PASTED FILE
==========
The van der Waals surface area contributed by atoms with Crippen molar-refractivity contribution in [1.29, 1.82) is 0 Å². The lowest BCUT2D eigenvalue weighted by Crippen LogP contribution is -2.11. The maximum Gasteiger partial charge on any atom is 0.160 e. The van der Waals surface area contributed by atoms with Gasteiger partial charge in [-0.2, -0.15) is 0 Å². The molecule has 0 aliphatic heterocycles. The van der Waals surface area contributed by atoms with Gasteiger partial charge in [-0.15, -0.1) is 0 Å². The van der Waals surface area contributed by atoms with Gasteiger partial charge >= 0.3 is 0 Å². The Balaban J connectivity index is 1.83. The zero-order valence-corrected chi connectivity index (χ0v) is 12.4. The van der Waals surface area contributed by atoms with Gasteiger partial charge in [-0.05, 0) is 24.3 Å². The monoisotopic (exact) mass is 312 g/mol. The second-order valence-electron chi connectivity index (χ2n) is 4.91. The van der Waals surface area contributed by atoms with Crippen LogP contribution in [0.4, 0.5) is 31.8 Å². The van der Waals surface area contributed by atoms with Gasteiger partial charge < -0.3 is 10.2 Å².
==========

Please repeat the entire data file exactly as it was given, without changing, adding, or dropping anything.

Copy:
The van der Waals surface area contributed by atoms with Crippen molar-refractivity contribution in [1.29, 1.82) is 0 Å². The lowest BCUT2D eigenvalue weighted by Crippen LogP contribution is -2.11. The maximum Gasteiger partial charge on any atom is 0.160 e. The van der Waals surface area contributed by atoms with Gasteiger partial charge in [-0.2, -0.15) is 0 Å². The molecule has 0 aliphatic heterocycles. The van der Waals surface area contributed by atoms with Gasteiger partial charge in [-0.15, -0.1) is 0 Å². The van der Waals surface area contributed by atoms with Gasteiger partial charge >= 0.3 is 0 Å². The Balaban J connectivity index is 1.83. The zero-order valence-corrected chi connectivity index (χ0v) is 12.4. The van der Waals surface area contributed by atoms with Gasteiger partial charge in [-0.05, 0) is 24.3 Å². The monoisotopic (exact) mass is 312 g/mol. The second-order valence-electron chi connectivity index (χ2n) is 4.91. The van der Waals surface area contributed by atoms with Crippen LogP contribution in [0.4, 0.5) is 31.8 Å². The van der Waals surface area contributed by atoms with Gasteiger partial charge < -0.3 is 10.2 Å².